Denver is home to seven professional sports teams: the NFL’s Denver Broncos, MLB’s Colorado Rockies, the NHL’s Colorado Avalanche, the NBA’s Denver Nuggets and MLS’ Colorado Rapids, as well as the Colorado Mammoth and Denver Outlaws lacrosse teams. It is also home to the Denver Barbarians, a Pacific Rugby Premiership team, and the nearby Glendale Raptors, who will be playing in the new Major League Rugby league. “We tend to talk about our fan base quite a bit because of how many pro teams we have,” said Matthew Payne, executive director of the Denver Sports Commission.
Fans of those professional teams help fill the stands during all kinds of events at the city’s major venues, including the 18,000-seat Pepsi Center, 18,000-capacity Dick’s Sporting Goods Park, 50,000-seat Coors Field and 76,000-person Sports Authority Field at Mile High (which will have a new name fairly soon).
Denver officials tends to focus “on one-off mass attendance events at some of our larger venues” because youth sports “already fill the calendar pretty well,” Payne said.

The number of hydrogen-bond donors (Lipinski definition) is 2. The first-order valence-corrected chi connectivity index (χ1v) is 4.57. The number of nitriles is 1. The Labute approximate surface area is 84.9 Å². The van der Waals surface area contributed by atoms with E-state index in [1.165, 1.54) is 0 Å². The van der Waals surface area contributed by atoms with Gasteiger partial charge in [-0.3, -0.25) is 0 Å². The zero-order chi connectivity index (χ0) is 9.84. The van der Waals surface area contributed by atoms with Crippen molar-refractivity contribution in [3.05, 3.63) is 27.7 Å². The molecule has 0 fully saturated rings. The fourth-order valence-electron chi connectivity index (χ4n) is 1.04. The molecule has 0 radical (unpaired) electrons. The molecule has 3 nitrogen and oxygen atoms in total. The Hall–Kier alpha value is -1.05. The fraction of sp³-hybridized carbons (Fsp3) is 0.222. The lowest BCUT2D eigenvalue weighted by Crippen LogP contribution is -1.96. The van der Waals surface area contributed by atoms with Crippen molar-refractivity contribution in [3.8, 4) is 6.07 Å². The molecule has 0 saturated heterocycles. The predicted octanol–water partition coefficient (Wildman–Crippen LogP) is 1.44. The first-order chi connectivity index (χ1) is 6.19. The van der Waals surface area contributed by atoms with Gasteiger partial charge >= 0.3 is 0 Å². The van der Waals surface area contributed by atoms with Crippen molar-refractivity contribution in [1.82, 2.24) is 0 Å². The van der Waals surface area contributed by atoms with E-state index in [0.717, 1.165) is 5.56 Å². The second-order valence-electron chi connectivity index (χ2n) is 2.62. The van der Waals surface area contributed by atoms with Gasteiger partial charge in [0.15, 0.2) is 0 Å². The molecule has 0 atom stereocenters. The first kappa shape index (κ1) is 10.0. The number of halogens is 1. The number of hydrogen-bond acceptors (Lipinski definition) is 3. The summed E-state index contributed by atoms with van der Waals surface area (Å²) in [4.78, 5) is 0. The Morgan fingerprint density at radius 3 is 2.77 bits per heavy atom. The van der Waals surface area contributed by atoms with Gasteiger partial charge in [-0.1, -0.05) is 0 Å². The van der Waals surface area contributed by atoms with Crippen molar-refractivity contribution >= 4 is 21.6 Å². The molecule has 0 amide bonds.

International soccer is booming in Denver, thanks in part to the city’s “rabid soccer fans,” Payne noted. The U.S. Men’s National Team defeated Trinidad and Tobago in June at Dick’s Sporting Goods Park, and the U.S. Women’s National Team beat New Zealand there in September. The park has 24 lighted fields surrounding the stadium. The city also hosted a CONCACAF Gold Cup doubleheader in July at Mile High.
“We’re not traditionally an international soccer market, but we got 50,000 fans at Mile High, which has helped us in future discussions for international matches,” Payne said. The city is well into negotiations for an international soccer match this year and is still in the running for the World Cup 2026 joint bid.
Dick’s has hosted several high-profile rugby matches, and the park is scheduled to welcome a big match between USA Rugby and a yet-to-be-determined European team.
Downtown, the Colorado Convention Center has more than 580,000 square feet of contiguous exhibit space in addition to other meeting space and ballrooms. The annual Colorado Crossroads tournament, a USA Volleyball national qualifier, uses the center, as will USA Volleyball’s 2019 Collegiate Club National Championships, which is expected to draw about 4,500 athletes.
City officials are currently exploring the possibility of bidding on the 2030 Olympic Winter Games as well.